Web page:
Using the above approach I can now detect a failed service, automatically create a ticket, attempt to restart the service, send the results back to service desk and either automatically add time entry and close the ticket or pass the ticket on to a tech to investigate.
As this setup allows me to pass an unlimited number of variables to Agent Procedures, I can use this approach for any kind of automation I can come up with, so I'm happy with that. :)
Having said that, there are still a few annoying little things like the fact that notes written within the same procedure end up all over the place in the ticket - with notes being a major way of troubleshooting procedures, seeing them in the correct order would be really nice...
I has also been a painful process to get to this point.
Limited documentation and a lack of technical Techjams or webinars on the subject are not helping with adoption. I guess Service Desk is not much loved by Kaseya (anymore)? Not enough sales?
I'm marking my own response as answer as while both the question and answer have probably been a rather incoherent babble, they might still be useful to someone in the future. :)
Better Nate than lever, I always say! :)
I've built a highly automated service desk, almost in spite of the limited automation capabilities of SD procedures. (What kind of program or procedural language designed for task automation can't do basic numerical comparisons or simple increment/decrement operations?? Yikes!) We've turned to SQL to handle many of these simple tasks, creating a virtual Swiss Army Knife of functions that don't even touch a table.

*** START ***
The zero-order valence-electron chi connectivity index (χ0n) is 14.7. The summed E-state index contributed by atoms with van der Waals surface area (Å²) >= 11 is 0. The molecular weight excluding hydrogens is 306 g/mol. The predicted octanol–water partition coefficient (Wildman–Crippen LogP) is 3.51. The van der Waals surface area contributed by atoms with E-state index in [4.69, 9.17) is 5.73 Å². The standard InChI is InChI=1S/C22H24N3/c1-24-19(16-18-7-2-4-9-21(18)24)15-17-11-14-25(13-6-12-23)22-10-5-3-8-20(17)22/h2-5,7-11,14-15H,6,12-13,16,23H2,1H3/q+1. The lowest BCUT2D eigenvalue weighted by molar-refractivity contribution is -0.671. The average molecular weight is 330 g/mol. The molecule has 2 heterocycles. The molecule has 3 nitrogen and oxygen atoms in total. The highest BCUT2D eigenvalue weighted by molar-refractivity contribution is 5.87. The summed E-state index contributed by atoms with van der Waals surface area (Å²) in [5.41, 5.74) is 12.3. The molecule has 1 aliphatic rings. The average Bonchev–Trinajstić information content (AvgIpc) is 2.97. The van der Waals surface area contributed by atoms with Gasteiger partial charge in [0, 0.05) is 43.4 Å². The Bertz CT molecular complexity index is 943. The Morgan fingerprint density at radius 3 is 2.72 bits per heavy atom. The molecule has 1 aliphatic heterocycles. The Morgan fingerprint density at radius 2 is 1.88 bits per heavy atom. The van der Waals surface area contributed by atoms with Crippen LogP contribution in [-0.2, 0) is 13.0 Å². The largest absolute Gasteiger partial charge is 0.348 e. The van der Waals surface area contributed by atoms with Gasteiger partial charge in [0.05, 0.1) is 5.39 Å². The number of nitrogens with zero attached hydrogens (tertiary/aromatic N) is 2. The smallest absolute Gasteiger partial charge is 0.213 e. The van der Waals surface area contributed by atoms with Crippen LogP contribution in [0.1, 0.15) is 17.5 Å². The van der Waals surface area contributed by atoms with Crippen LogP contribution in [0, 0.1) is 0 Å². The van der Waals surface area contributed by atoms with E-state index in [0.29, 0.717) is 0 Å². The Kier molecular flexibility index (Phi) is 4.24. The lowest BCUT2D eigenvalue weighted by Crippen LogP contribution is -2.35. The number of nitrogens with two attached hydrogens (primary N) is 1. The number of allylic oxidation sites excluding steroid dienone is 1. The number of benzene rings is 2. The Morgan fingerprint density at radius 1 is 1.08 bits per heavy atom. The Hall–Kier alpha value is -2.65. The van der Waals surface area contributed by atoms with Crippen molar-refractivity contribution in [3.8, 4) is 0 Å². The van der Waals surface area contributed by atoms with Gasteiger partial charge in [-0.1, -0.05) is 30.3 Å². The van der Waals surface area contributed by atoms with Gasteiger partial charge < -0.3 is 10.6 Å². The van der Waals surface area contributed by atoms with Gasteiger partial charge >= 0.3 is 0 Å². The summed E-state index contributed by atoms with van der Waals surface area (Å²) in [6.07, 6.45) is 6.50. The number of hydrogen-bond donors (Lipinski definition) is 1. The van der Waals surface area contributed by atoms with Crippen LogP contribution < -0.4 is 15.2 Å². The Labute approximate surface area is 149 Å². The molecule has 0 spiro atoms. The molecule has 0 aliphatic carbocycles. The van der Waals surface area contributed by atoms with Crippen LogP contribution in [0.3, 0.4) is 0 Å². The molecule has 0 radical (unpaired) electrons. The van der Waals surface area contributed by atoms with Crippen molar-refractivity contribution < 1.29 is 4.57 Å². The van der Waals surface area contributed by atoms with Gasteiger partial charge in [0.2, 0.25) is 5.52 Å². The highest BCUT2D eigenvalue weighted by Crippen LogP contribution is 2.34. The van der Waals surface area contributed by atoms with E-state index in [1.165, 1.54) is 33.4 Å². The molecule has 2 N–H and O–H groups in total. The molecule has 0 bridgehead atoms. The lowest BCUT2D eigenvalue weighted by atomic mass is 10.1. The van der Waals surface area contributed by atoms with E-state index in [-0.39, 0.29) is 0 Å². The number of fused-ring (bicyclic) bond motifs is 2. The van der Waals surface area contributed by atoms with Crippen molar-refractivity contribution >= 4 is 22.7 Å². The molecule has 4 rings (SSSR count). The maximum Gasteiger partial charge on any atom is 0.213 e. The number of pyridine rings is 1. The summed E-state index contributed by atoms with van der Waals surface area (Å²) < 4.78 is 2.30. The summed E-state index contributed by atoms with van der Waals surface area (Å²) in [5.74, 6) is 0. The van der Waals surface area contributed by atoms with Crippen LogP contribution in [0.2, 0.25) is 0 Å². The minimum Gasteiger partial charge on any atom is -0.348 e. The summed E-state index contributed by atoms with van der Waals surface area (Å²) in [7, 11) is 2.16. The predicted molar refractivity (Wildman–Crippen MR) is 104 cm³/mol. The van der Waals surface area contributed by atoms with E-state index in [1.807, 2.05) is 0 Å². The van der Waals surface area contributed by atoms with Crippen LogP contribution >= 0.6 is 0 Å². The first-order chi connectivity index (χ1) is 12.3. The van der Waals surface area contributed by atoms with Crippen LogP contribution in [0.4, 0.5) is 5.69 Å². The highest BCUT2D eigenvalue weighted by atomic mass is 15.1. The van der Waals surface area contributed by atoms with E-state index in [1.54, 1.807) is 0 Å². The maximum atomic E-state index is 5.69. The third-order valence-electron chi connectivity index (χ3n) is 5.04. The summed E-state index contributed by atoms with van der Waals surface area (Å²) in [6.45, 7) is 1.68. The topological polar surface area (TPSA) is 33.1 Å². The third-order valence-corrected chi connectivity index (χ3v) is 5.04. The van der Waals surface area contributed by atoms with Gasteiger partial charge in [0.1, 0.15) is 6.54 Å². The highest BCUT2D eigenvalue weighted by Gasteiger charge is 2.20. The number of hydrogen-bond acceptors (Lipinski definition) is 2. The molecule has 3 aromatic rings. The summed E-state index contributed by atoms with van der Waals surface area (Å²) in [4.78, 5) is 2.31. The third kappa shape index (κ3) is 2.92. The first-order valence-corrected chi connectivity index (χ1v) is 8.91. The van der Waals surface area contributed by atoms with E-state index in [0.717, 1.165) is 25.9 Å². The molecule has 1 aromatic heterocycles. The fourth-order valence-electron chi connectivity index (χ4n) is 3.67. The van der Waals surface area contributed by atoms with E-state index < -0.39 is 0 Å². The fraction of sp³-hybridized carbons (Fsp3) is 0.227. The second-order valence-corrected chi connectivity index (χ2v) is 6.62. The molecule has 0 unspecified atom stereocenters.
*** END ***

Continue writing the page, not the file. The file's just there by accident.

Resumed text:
Anyway, DeDup and tracking repeating events has been a considerable issue in the design our our SD. I do use the DeDup procedure, but require an exact match of the event, and keep the time short - tied to the remediation time assigned to the event. I might allow 20 minutes for remediation to complete, so I'd use that for the DeDup time as well.
Like you, I also write a SQL table to track the events, which allows communication to the agent procedure (another huge shortcoming - the inability to directly pass even one arg from the SD procedure to the Agent Procedure.)
I think that one of the challenges is that the intake procedure runs prior to a ticket actually being created. I had to move much of my logic out of that procedure and into a Stage 1 proc to actually associate data with a ticket, but by then, the dedup is too late - it's already a ticket. I also run some logic to see if the event is repeating - alert - fix - close, repeat ad-infinitum. After a few of these, we send a New/Open/Repeating Event event to our ticketing system.
How are you identifying the record to use in the SQL table? Does the AP simply look for it's ID? How do you handle simultaneous events? I'm using an external procedure to scan the table and invoke the AP via the API, passing the record ID so the AP knows exactly what to do. Are you tying multiple events on a single agent to a single ticket? (ie - 2 services stopped on Machine-X = 1 ticket?)
I can relate to the issue with notes being a jumbled mess. I write a lot of notes for debugging and it's very difficult to "watch" the progress of the automation with the notes being displayed in an apparent random manner. What - no event sequence tracking or timestamp with ms accuracy to keep these notes in sequence?
Honestly, I think that SD isn't much loved because it's so dang'd hard to do any real automation without external processes. Add basic math, "real" numeric comparisons, and argument passing to AP's and it would be hard to beat.
Good luck with your efforts, I feel your pain!
We have built our own dedup function that does not rely on Kaseya's , and allows partial matches on summary / description etc and is configurable via a custom page allowing dedup "rules" to be defined
Send me an email to firstname.lastname@example.org or checkout our website at www.mspassist.com
This is just what I needed at the moment, thank you.
Going back and forth between SD and Procedure scripting... not sure what happened... I just stopped trying to use the testIncidentproperty option... oops